12. I was not at the Best Budget Inn on January 7, 1997.
13. I provided this affidavit freely. No one threatened me, coerced me, or offered anything to me in exchange for this affidavit. I swear and affirm that the foregoing statement is true and correct. I am aware that by providing this affidavit, I may have to testify.

Thus, Sneed–a tweaking drug addict who, on his own and for his own selfish need for drug money, routinely broke into occupied motel rooms (like Mr. Van Treese’s) using his access as the maintenance man at the Best Budget Inn, and cars that were in the parking lot of the Best Budget Inn (like Mr. Van Treese’s) to steal people’s property to sustain his drug habit–eventually provided the only evidence against Mr. Glossip.

1.3 Exonerations of death-sentenced inmates are common under similar circumstances:

For example, the following are cases that ended in exonerations for death-sentenced inmates:

Randall Dale Adams (Texas) – David Harris was arrested for the murder when it was learned that he was bragging about it. Harris then claimed that Adams was the killer.

Joseph Burrows (Illinois) – No physical evidence linked Burrows to the crime. He was convicted largely on the testimony of Gayle Potter and Ralph Frye, who received lighter sentences in exchange for testifying. Ms. Potter confessed in July of 1994 that she alone had committed the murder. Mr. Frye recanted his testimony as well, claiming that prosecutors and police officers had coerced him into providing testimony.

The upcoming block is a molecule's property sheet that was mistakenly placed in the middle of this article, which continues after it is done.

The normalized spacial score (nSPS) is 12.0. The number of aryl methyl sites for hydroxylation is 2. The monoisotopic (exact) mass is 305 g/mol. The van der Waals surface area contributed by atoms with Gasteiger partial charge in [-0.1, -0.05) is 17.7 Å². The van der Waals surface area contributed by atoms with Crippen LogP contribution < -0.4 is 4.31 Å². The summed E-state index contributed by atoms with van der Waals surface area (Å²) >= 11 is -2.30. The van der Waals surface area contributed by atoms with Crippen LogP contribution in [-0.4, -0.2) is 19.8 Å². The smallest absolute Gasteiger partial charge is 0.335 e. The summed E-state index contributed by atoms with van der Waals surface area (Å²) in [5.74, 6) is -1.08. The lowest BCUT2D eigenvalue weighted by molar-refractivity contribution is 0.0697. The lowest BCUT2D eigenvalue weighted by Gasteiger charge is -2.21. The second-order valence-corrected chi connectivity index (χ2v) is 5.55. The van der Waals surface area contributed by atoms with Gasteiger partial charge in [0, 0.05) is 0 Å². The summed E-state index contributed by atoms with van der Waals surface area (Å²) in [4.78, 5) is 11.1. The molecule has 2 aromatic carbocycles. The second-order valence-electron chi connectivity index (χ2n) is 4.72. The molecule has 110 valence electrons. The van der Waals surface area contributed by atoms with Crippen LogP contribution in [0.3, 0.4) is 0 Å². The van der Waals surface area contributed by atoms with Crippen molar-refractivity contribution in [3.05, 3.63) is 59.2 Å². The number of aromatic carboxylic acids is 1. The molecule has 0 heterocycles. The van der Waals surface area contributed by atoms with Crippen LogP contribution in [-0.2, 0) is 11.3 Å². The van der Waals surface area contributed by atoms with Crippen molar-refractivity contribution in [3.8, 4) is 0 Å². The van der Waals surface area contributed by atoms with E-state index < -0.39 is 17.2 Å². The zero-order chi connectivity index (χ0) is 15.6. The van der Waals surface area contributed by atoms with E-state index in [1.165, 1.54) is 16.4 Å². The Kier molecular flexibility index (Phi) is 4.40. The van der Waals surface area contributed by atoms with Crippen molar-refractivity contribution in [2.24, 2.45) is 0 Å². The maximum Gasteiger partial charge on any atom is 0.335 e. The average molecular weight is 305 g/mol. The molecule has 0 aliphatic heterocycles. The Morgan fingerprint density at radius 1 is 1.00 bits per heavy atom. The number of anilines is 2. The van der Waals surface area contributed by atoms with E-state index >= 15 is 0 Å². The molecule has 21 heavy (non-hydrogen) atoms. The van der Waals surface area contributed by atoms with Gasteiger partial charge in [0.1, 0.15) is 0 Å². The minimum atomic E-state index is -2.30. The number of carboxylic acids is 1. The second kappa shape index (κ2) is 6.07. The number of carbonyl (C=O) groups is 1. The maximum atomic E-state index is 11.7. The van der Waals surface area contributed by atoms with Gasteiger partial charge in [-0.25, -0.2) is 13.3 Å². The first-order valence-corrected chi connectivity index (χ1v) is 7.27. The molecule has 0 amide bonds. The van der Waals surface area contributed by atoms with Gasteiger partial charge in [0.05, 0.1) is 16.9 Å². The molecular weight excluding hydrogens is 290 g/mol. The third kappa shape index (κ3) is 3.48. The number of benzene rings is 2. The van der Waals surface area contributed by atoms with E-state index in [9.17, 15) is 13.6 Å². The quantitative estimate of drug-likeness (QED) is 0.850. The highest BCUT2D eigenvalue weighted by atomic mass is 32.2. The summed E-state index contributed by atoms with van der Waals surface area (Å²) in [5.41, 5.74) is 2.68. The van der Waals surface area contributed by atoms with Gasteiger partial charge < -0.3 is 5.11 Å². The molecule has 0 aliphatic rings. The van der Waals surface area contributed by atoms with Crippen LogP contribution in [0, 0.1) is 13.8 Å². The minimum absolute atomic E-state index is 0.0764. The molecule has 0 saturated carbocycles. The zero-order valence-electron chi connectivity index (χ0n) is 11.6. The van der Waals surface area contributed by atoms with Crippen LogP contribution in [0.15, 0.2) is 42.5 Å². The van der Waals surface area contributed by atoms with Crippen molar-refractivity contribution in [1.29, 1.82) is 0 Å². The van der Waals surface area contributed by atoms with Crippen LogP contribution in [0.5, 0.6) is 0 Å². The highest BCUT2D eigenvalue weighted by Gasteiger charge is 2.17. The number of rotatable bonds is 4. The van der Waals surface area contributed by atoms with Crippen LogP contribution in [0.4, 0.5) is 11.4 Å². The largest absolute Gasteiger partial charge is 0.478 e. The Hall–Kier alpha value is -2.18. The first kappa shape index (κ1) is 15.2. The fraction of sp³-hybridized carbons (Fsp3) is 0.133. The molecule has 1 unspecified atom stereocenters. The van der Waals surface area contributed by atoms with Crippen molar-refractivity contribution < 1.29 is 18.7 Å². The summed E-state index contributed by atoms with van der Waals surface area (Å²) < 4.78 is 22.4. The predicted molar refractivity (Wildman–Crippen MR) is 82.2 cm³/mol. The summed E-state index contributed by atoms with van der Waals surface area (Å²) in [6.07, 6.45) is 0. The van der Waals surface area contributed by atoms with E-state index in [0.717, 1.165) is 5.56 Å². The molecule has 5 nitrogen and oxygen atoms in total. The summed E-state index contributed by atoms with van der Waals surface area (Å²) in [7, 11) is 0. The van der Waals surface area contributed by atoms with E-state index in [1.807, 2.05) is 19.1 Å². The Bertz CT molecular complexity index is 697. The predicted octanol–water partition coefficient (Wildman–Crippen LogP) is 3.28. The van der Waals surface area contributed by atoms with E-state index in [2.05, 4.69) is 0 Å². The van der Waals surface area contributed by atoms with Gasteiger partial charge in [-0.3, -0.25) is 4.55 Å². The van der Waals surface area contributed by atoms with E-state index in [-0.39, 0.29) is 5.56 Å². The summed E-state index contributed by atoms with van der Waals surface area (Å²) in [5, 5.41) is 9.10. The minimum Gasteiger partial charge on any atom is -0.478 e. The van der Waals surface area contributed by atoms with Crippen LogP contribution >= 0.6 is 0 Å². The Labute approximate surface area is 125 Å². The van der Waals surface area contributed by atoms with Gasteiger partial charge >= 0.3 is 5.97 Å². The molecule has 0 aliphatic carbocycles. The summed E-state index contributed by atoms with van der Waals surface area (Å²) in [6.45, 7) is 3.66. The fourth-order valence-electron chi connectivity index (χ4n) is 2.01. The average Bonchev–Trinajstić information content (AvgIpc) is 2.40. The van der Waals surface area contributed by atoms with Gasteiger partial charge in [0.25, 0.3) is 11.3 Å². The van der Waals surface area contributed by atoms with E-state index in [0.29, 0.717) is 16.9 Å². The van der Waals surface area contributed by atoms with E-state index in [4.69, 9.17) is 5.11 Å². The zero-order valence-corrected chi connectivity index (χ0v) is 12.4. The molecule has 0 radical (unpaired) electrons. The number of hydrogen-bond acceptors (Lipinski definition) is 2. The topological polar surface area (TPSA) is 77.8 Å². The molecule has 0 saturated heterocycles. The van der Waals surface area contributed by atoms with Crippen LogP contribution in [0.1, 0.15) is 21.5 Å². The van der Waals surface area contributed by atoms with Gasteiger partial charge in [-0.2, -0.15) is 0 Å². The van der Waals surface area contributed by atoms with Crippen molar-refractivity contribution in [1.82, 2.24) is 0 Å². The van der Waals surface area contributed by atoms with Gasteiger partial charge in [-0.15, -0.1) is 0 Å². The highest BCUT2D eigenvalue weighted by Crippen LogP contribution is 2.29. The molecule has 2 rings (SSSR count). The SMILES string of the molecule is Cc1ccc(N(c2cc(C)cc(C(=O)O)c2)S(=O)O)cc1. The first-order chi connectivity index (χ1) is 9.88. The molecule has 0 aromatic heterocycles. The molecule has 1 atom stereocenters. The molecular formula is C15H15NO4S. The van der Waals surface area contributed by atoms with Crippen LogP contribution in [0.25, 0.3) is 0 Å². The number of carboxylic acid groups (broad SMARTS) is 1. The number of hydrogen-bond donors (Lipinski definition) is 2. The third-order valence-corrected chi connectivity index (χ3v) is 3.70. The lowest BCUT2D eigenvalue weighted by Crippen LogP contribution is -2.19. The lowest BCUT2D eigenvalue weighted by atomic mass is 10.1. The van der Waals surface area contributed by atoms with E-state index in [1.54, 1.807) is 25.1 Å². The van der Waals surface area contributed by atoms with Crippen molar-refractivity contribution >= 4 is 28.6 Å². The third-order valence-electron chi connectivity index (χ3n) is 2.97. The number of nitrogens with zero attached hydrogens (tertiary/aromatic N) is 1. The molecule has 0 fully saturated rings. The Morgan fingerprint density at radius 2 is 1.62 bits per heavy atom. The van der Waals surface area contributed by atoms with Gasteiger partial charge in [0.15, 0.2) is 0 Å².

Lawrence William (Larry) Lee (Georgia) – Lee was convicted and sentenced to death based upon what the court called “a weak prosecution case dependent for its success on the believability of two witnesses unfavored in the law and by the public – a jailhouse snitch and a co-conspirator – with absolutely no forensic evidence to link [him] to the crime scene.”

Anthony Graves (Texas) – Graves was convicted in 1994 of assisting Robert Carter in multiple murders in 1992. There was no physical evidence linking Graves to the crime, and his conviction relied primarily on Carter’s testimony that Graves was his accomplice. Two weeks before Carter was scheduled to be executed in 2000, he provided a statement saying he lied about Graves’s involvement in the crime. He repeated that statement minutes before his execution.

Nathson Fields (Illinois) (featured on Dr. Phil show with Susan Sarandon, Sister Helen Prejean and defense team member Don Knight)– Fields received a new trial because his trial judge, Thomas Maloney, accepted a $10,000 bribe during the trial and was convicted for fixing murder trials. Co-defendant Earl Hawkins, who had admitted to killing 15 to 20 people, testified against Fields in exchange for a lesser sentence. However, at Fields’ retrial, Judge Vincent Gaughan found Hawkins “incredible,” saying that “If someone has such disregard for human life, what regard will he have for his oath?”

Jeremy Sheets (Nebraska) – Adam Barnett was arrested for the 1992 rape and murder of the same victim as in Sheets’ case. Barnett confessed to the crime and implicated Sheets. In exchange for the taped statement, Barnett received a plea bargain in which he avoided a charge of first degree murder, did not have an additional weapons charge filed, and received a commitment for his safety while incarcerated. Barnett committed suicide prior to the trial and his taped statement was the key evidence used against Sheets at trial.